Project PXD005946

PRIDE Assigned Tags:
Biomedical Dataset

Summary

Title

Global Proteome Analysis of the NCI-60 Cell Line Panel, part 3

Description

The NCI-60 cell line collection is a very widely used panel for the study of cellular mechanisms of cancer in general and in vitro drug action in particular. It is a model system for the tissue types and genetic diversity of human cancers and has been extensively molecularly characterized. Here, we present a quantitative proteome and kinome profile of the NCI-60 panel covering, in total, 10,350 proteins (including 375 protein kinases) and including a core cancer proteome of 5,578 proteins that were consistently quantified across all tissue types. Bioinformatic analysis revealed strong cell line clusters according to tissue type and disclosed hundreds of differentially regulated proteins representing potential biomarkers for numerous tumor properties. Integration with public transcriptome data showed considerable similarity between mRNA and protein expression. Modeling of proteome and drug-response profiles for 108 FDA-approved drugs identified known and potential protein markers for drug sensitivity and resistance. To enable community access to this unique resource, we incorporated it into a public database for comparative and integrative analysis (http://wzw.tum.de/proteomics/nci60).

Sample Processing Protocol

Protein Preparation from Cell Pellets Cell line pellets provided by the Drug Therapeutics Program (DTP) of the National Cancer Institute (NCI) were lysed with 1x compound pulldown (CP) buffer (50 mMTris/HCl pH 7.5, 5% Glycerol) supplemented with 0.8% Nonidet P-40 and freshly added protease (SIGMAFAST, Sigma-Aldrich, Germany) and phosphatase inhibitors (20 mM NaF, 1 mM sodium orthovanadate, 5 mM calyculin A; Sigma-Aldrich, Germany). Homogenates were centrifuged at 6000 x g at 4°C for 10 min followed by ultracentrifugation at 4°C for 1h at 145,000 x g, supernatants were collected and aliquots were frozen in liquid nitrogen and stored at −80°C until further use. Protein concentration in lysates was determined by the Bradford assay. Kinobead Affinity Purification Kinobead pulldowns were performed as described (Wu et al., 2011, Wu et al., 2012). Briefly, cell lysates were diluted with equal volumes of 1x CP buffer containing protease and phosphatase inhibitors. Lysates were further diluted if necessary to a final protein concentration of 5 mg/ml using 1 x CP buffer supplemented with 0.4% Nonidet P-40 followed by incubation with kinobeads at 4°C for 4 hr. Subsequently, beads were washed with 1 x CP buffer and collected by centrifugation. Bound proteins were eluted with 2 xNuPAGE® LDS Sample Buffer (Invitrogen, Darmstadt, Germany) and eluates were reduced and alkylated by 10 mM DTT (dithiothreitol) and 55 mM IAA (iodoacetamide). Samples were then run into a 4%–12% NuPAGE gel (Invitrogen, Darmstadt, Germany) for about 1 cm to concentrate the sample prior to in-gel tryptic digestion. In-gel trypsin digestion was performed according to standard procedures (Shevchenko et al., 1996). Full Proteome and Deep Proteome Separation 50 μg flow-through from each kinobead pulldown were reduced and alkylated by 10 mM DTT and 55 mM IAA and sequentially denatured at 95°C for 10 min. Samples were then separated via a 4%–12% NuPAGE gel (Invitrogen, Darmstadt, Germany) and cut into 12 slices for the full proteome and 24 slices for the deep proteome experiments prior to in-gel tryptic digestion. In-gel trypsin digestion was performed according to standard procedures (Shevchenko et al., 1996). LC-MS/MS Analysis Nanoflow LC-MS/MS was performed by coupling an Eksigent nanoLC-Ultra 1D+ (Eksigent, Dublin, CA) to a LTQ Orbitrap XL ETD or Orbitrap Elite mass spectrometer (Thermo Scientific, Bremen, Germany). Full proteome and kinobead eluates were analyzed on the LTQ Orbitrap XL ETD mass spectrometer, while for the deep proteome profiles, the more sensitive Orbitrap Elite mass spectrometer was employed. Tryptic peptides were dissolved in 20μl 0.1% formic acid and 10 μl was injected for each analysis. Peptides were delivered to a trap column (100 μmi.d. × 2 cm, packed with 5μm C18 resin, Reprosil PUR AQ, Dr. Maisch, Ammerbuch, Germany) at a flow rate of 5 μL/min in 100% buffer A (0.1% FA in HPLC grade water). After 10 min of loading and washing, peptides were transferred to an analytical column (75μmx40 cm, C18 Reprosil PUR AQ, 3μm, Dr. Maisch, Ammerbuch, Germany) and separated either using a 210 min gradient (kinobead eluates), 110 min gradient (full proteomes) or 60 min gradient (deep proteome) from 2% to 35% of buffer B (0.1% FA in acetonitrile) at 300 nL/minute flow rate. The mass spectrometers were operated in data dependent mode, automatically switching between MS and MS2. Precursor masses selected for MS2 were dynamically excluded from fragmentation for 10 s (full proteome and kinobead eluates) and 120 s (deep proteome), respectively. Full scan MS spectra were acquired in the Orbitrap at 60,000 resolutions. Internal calibration was performed using the ion signal (Si(CH3)2O)6H+ at m/z 445.120025 present in ambient laboratory air. Tandem mass spectra were acquired using collision-induced dissociation (CID) for kinobead and full proteome experiments and higher energy collision induced dissociation (HCD) for deep proteome experiments.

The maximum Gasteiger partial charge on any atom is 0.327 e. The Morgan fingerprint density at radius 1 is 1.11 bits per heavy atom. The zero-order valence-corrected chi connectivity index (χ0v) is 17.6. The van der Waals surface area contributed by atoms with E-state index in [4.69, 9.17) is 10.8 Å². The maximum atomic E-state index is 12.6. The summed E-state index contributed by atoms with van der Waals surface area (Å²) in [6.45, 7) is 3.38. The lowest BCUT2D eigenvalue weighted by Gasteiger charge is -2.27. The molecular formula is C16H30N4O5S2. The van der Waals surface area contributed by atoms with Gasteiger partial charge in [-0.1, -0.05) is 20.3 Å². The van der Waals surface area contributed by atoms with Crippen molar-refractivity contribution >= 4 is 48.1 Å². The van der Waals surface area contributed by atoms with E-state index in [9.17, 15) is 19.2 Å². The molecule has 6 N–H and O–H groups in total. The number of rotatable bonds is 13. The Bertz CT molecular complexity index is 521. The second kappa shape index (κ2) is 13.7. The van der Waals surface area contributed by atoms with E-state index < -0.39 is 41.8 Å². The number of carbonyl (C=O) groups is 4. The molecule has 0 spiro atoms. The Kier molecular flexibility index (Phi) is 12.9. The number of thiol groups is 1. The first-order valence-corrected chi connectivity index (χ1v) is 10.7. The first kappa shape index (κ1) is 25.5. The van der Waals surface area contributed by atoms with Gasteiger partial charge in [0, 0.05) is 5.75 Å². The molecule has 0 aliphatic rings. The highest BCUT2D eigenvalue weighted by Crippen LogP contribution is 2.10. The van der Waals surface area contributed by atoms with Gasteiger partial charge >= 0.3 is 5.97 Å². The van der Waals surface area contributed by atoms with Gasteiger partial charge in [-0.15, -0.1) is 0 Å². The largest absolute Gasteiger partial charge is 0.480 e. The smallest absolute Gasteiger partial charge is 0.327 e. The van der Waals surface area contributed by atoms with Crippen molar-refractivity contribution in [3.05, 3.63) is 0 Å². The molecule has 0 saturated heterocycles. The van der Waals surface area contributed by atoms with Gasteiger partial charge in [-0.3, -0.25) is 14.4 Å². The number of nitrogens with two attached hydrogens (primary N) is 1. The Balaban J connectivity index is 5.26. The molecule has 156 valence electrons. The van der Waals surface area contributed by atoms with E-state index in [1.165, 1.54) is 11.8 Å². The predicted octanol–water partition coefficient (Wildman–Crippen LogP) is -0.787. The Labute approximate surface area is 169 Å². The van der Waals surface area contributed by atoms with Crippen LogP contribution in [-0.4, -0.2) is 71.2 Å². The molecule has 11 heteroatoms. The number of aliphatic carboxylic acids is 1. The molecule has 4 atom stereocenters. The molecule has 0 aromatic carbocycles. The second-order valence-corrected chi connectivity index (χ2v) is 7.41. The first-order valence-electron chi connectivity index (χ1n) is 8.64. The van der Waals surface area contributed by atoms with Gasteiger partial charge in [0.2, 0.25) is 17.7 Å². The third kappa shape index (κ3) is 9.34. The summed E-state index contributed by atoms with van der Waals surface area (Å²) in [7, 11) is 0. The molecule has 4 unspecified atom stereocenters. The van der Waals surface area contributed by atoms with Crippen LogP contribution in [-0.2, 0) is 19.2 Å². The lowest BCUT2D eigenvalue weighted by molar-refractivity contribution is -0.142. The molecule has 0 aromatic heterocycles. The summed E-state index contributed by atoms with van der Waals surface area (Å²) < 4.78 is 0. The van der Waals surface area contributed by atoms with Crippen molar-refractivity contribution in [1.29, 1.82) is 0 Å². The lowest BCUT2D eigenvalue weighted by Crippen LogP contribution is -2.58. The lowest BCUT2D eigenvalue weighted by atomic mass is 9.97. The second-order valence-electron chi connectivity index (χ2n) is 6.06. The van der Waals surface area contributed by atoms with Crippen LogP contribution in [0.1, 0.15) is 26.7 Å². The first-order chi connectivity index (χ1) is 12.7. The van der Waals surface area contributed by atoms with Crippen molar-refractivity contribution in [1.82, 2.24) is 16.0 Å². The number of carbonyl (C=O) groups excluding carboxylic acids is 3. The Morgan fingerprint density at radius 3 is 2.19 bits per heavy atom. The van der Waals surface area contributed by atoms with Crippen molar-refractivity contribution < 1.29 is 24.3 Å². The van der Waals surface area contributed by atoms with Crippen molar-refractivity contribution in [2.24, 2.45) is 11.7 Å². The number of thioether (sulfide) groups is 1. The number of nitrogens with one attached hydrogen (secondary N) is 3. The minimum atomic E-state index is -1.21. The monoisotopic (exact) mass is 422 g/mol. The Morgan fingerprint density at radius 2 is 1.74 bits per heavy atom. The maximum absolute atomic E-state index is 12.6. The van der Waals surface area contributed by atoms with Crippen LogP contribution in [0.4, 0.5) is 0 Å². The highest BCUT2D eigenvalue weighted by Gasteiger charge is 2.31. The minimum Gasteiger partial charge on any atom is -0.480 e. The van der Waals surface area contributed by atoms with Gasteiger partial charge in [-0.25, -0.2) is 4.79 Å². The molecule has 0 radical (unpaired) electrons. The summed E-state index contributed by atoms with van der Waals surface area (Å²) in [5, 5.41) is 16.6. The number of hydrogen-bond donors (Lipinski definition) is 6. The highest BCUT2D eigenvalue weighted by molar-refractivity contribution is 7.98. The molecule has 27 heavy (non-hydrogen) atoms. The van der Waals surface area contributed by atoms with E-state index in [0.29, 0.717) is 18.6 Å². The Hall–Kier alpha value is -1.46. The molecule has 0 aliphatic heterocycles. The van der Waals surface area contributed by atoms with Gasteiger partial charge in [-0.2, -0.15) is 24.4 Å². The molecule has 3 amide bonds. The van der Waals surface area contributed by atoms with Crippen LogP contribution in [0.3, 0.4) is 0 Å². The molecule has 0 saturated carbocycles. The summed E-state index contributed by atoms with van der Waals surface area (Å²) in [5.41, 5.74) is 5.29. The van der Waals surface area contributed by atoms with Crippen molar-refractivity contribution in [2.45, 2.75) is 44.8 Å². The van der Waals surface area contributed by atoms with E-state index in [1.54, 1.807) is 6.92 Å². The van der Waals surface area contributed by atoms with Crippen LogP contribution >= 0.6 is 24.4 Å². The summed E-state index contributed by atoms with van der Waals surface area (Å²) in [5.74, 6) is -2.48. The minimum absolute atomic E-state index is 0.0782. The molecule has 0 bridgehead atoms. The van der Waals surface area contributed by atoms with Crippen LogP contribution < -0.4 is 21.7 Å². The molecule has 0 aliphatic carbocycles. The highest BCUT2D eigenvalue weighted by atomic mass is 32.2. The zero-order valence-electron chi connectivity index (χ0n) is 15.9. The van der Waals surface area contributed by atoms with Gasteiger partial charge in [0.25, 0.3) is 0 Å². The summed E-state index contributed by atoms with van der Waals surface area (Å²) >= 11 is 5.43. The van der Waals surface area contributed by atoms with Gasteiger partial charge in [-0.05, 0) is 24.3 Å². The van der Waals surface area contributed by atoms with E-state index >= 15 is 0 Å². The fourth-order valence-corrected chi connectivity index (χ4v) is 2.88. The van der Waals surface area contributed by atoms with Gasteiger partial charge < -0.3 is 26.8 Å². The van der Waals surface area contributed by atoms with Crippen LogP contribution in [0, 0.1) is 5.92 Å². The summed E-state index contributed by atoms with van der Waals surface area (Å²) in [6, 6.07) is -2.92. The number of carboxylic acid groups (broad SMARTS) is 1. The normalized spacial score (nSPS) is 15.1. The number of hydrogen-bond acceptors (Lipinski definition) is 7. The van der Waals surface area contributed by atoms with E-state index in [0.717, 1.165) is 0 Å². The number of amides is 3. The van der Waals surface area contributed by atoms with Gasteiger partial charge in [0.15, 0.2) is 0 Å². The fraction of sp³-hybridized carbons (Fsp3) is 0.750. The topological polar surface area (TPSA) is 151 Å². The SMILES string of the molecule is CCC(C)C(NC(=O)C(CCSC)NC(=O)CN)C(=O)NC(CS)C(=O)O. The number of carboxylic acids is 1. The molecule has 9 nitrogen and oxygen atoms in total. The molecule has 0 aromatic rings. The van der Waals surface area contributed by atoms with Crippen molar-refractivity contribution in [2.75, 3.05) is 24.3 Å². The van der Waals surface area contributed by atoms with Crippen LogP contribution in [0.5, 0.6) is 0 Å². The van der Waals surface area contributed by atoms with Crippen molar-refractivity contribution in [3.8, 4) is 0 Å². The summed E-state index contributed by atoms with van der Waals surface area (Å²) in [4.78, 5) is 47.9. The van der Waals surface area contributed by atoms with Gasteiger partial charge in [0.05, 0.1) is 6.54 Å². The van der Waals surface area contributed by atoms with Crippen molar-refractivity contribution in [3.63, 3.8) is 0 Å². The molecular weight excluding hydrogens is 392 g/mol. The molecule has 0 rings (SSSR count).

Data Processing Protocol

Raw MS spectra were processed by Maxquant (version 1.3.0.3) for peak detection and quantification (Cox and Mann, 2008). MS/MS spectra were searched against the IPI human database human (v. 3.68; 87,061 sequences) using the Andromeda search engine (Cox et al., 2011) enabling contaminants and the reversed versions of all sequences with the following search parameters: Carbamidomethylation of cysteine residues as fixed modification and Acetyl (Protein N-term) and Oxidation (M) as variable modifications. Trypsin was specified as proteolytic enzyme with up to 2 missed cleavages. Mass accuracy of the precursor ions was determined by the time-dependent recalibration algorithm of Maxquant, and fragment ion mass tolerance was set to of 0.6 Da and 20 ppm for CID and HCD, respectively. The maximum false discovery rate (FDR) for proteins and peptides was 0.01 and a minimum peptide length of 6 amino acids was required.

Contact

Martin Frejno, TUM
Bernhard Kuster, Chair of Proteomics and Bioanalytics Technical University of Munich Emil-Erlenmeyer-Forum 5 85354 Freising Germany ( lab head )

Submission Date

22/09/2017

Publication Date

25/09/2017

Instrument

LTQ Orbitrap

Software

Not available

Quantification

Not available

Experiment Type

Shotgun proteomics

Publication

    Gholami AM, Hahne H, Wu Z, Auer FJ, Meng C, Wilhelm M, Kuster B. Global proteome analysis of the NCI-60 cell line panel. Cell Rep. 2013 4(3):609-620 PubMed: 23933261